The great thing about Lost was its ensemble. Even conceding the mythology was complex for a television show- if you’ve spent your life steeped in spec-fic, well, *shrug*. The science was wonky, the fantasy clunky. The only reason I followed the show (in fits and starts- I watched all of season five and six in three nights) was that you had your pick of hero: Doctor Jack, Hunter Locke, Brooding Sayid, Cowboy Sawyer, Happy Hurley, Complex Linus, Genius Faraday, Romantic Desmond. However you like your eggs, you could be sure Lost had the recipe. When it came to the the women, sadly, the pickings were ever slim and the stereotype thickly laid on. Primal Kate, Civilised Juliette, Happy-Married Sun, Willowy Shannon, Crazy Claire. The cryptic ones- Eloise Hawking, Ilana, Ana Lucia- disappeared almost as soon as they arrived. Lost was not, for all the gun-toting damsels, a woman’s show.
Lost consistently thrust its protagonists into the heat of battle. Its heroes are the ones who’ve stuck out all the fights, either by wit or by gun or by compromise. Its god, by contrast, hides and shirks human contact, and its devil is scary smoke-monster, the big bad who can be any dead person it wants. On the whole, one feels compelled to come out for smoke-man, who is defeated by the first clause of evil: embodiment is death. Any Buffy fan knows the best way to overcome something is to define it, and the minute smoke-man appropriated a corporeal body his game was up. Insofar as his point is that Jacob cruelly uses his candidates to no discernible end, smokey is right- Richard being the best example. After declaring to the man that all he wants is for humanity to tell good from evil for itself, Jacob then turns around and appoints Richard as his ageless intermediary. Yeah, that’s not controlling at all.
A capricious god is not itself an argument against any human enterprise. Everyone knows human beings can worship anything. There is a cult to suit every taste, and thank god for them, right? The test of intelligence is usually to find many different things to worship, and gamble gods against one another. Very few gods, it will be noticed, do well by their flock: it is in the nature of the affliction to betray, neglect, and impose. The act of faith is expected to be its own reward, and any true believer will tell you it is. It motivates good, soulful action etc. Each god has their frailties and flaws (even God does), but one accepts that as part of the incomprehensible. The god of a world, in fiction as in reality, sets the tone for the world. In the older stories, one separates the human from the divine, an excellent way to set up the metaphor. Now we look for the divinity within. Perhaps it exists. The answer doesn’t interest me, to be human is the balance between the divine and the demon. All stories (and reason) can do is calibrate the difference: draw lines within the Whole, whether of the self or of the cosmos. Gods are generally the grandest of these efforts. I have plenty of faith in stories and very little in any individual story, so perhaps my agnosticism is a personality quirk.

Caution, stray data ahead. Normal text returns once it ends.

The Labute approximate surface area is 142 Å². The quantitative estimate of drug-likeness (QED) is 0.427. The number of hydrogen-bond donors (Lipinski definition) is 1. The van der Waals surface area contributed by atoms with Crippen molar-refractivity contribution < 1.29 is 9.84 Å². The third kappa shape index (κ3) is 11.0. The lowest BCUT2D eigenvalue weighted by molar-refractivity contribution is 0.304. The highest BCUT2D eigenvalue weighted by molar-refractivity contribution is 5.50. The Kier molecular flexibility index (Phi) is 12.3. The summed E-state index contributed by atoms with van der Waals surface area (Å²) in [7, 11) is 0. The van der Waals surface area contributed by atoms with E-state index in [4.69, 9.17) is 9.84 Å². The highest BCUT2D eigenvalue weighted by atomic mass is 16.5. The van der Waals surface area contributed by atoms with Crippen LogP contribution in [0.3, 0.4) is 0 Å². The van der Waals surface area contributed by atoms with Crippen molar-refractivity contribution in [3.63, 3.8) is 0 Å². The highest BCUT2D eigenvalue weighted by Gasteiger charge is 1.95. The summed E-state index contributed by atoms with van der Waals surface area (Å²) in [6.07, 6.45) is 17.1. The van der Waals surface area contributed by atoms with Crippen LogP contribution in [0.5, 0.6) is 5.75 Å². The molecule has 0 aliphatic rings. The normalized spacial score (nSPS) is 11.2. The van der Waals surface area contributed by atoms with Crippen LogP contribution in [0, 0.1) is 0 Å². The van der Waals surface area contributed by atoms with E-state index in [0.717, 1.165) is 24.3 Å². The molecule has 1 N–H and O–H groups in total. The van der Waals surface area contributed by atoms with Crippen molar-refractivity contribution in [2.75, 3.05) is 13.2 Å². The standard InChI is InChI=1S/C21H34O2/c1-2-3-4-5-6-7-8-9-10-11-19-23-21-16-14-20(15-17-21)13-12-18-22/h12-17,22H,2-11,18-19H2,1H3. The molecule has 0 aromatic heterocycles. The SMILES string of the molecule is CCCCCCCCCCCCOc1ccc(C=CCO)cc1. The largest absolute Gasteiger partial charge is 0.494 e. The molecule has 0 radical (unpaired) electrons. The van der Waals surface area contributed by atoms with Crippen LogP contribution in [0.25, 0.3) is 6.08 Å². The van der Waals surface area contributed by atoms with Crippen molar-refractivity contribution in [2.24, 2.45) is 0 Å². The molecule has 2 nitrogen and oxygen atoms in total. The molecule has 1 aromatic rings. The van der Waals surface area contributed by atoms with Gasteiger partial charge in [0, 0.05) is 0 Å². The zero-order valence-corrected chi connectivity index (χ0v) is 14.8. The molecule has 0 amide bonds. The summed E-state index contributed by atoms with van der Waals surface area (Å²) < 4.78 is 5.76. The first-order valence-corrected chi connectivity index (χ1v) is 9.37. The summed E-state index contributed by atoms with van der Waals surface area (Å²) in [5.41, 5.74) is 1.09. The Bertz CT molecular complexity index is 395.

It is not that I object to gods persae. Hardly. I have myself a wide collection and it grows everyday. Most of them are fictional in the sense that the stories people tell about make no claim to be revealed truth. I am rereading Sandman, so Terminus is in current attendance when I demand solace. Anomander Rake surely knows I would never deny him. Whedon’s Glorificus is ever hilarious. I could go on, but when I claim that Lost’s Janus stands in an eclectic pantheon, I would have you believe it. I like my gods diffuse and plentiful, and what I lack in belief I make up in variety.
Churches, that said, I could do without. When Ben Linus referenced Doubting Thomas early on in Season 6, I began, finally, to lose my faith in Lost. The Shepherd hath taken over. And it isn’t even the one called Book.
A huge chunk of Lost’s arc was the debate between faith and reason: the only way one could possibly disagree with the man in black is if one is willing to trust in mystery and miracle. (Hullo: good white light vs evil red light?) Taweret, whom the Black Rock crushed upon arrival, is perhaps a more interesting Janus (wiki makes her out to be an egyptian Persephone) than Jacob/Boy in Black or Locke/Jack, but her cult is little explored. The arrival of Illana reveals its existence, but only as controlled by Jacob. Lost’s heroes wind up mostly martyrs, the religious strain running through the series amplified thousand-fold in the final season. There has always been a streak of providentialism in Lost, and the burden of belief shifts early in season 5 from Locke to Jack. Season 5 also sees another switch between reason and faith, when Juliette falls in love with Sawyer. The show persistently inverted the dichotomies it set up, whether in romance or in philosophy, only to succumb to the evasion of the happy ending.
Lost had a drawn-out run and I was thrilled to be along for the most part, but the last season bored me half to death. The flash-sideways device is a sound one, but not when the alternate reality is tied down by such a soppy rendition of Redemption. The island compensates, so do reserve seats on the next plane crash. Everyone goes to shiny happy land? Like, seriously? What about all the other people who wound up on the island (and usually died): do Desmond and Jack find a way out only for their own flock, the extended cast of Lost? Ben Linus and Juliette get their chance at salvation, but their fellow Others don’t get an invitation to Mass. The freighter crew, Dharma’s sundry scientists, the tail section survivors, the dozens of people we’ve had fleeting contact with aren’t awarded their do-over. Heaven must be a Hollywood party.
They should have stopped back at the Hatch, with the cool map and earth-shattering Button.